PORTAGE | One of the world's largest manufacturers of solar inverters will relocate its American headquarters to Portage and promised to create 500 jobs by 2016.
The announcement by officials from Fronius USA was met by applause from about 300 people gathered inside the 400,000-square-foot Randolph building at AmeriPlex at the Port business park. The company has purchased the building and land from Holladay Properties, signaling its commitment to the community it has chosen to call its home.
"If Fronius goes somewhere, we stay there forever," said Wolfgang Niedrist, managing director of sales for Fronius USA.
Niedrist said the Austrian-based, family-owned company chose Indiana for its strong educational system, solid network of suppliers and access to logistical services.
"We searched for the right location, the right state and chose Indiana. We decided to go close to an international airport. They had this building available," Niedrist said.
Thomas Herndler, head of manufacturing for Fronius USA, said the Portage facility is the "biggest investment by the company outside of Austria."
Gov. Mitch Daniels, Mayor Olga Velazquez and others praised the partnership that brought the company to the city.
"I want to thank you for the business," Daniels said. "This is what gets us up in the morning. They chose wisely and well when they chose Portage.
"This is the kind of company we have tried to rebuild the Indiana economy to attract. The whole state will be proud of what happens here," said Daniels, adding the company and state and local officials began negotiating to bring the company's U.S. headquarters and manufacturing facility to Portage about nine months ago.
"This doesn't happen in a vacuum, it doesn't happen in a moment's time," Velazquez said. "We truly are lucky you chose us. Portage and Northwest Indiana residents are ready to demonstrate that we are a loyal, hard-working work force."
The U.S. Department of Energy approved the state of Indiana to provide Fronius USA $9.5 million in American Recovery and Reinvestment Act funding to buy equipment for a new facility for the components in August.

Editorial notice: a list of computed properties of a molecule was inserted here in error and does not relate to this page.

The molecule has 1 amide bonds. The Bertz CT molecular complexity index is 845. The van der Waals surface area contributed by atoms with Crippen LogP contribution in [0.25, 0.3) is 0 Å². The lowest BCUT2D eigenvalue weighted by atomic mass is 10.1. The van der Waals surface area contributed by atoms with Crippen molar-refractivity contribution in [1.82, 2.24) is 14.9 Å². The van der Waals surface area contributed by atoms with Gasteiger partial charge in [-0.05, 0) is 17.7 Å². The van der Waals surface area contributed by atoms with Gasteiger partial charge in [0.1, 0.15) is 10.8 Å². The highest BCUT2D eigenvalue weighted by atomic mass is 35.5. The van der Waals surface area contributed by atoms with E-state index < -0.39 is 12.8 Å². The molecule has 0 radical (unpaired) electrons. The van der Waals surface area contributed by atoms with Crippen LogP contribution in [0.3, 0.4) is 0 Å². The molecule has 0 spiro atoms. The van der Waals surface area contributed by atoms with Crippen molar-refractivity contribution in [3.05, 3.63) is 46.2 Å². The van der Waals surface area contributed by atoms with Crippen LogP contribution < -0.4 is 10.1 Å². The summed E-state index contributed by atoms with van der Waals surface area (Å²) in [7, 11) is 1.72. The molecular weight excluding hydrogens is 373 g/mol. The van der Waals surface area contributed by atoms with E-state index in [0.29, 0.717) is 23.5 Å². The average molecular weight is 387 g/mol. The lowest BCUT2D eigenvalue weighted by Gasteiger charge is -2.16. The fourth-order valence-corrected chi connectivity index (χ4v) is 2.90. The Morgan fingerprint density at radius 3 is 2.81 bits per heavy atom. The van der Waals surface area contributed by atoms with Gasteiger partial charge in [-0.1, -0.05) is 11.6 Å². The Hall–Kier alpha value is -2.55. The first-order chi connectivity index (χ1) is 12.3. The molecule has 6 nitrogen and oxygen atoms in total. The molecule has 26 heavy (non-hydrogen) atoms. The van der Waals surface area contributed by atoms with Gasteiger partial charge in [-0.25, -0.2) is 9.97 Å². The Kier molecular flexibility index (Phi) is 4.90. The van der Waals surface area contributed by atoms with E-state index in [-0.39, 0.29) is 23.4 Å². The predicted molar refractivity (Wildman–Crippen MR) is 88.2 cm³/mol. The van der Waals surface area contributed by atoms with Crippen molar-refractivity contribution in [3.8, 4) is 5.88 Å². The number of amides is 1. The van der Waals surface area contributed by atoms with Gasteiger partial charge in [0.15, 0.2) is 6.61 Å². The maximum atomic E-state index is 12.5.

"This is huge," Portage Economic Development Corp. Director Bert Cook said. "Very few communities get to experience a development of this magnitude. It is not only for Portage, but for Northwest Indiana."
Cook added that Fronius' commitment will drive additional economic development in the city and region.
Tim Healy, vice president of Holladay Properties, said it was a team effort to bring the company to Portage and that Fronius' commitment marks the largest investment by a single company in the business park.
Herndler said the next step will be to design and construct the interior of the building to meet the company's needs. The plan should be completed by October or November and construction would begin shortly thereafter. The building should be completed by September 2012 and the plant in operation by January 2013.
Fronius will not close its Brighton, Mich., facility. It will remain open as a sales and service center, Niedrist said. About 25 to 30 of its employees will be transferred to the new Portage facility.
Plans are to have 100 employees by next fall and offer a total of 500 new jobs by 2016. Those jobs will range from assembly line workers to high-tech and administrative jobs.
Neither Niedrist nor Herndler would speak about potential salaries.
"Our people are satisfied. At Fronius, the most valuable asset is our employee," Niedrist said.
"Something that impressed me was that they value longevity in their employees, they want their employees to stay," Velazquez said.
Herndler said the company also is union-friendly.
"We have unions in Austria, and we have a good relationship with all of them. We are not afraid to be a union company," Herndler said.
When the company begins hiring, jobs will be posted on its website. The company also will be working with Work One in the search for employees and will hold a job fair when it begins large hiring efforts.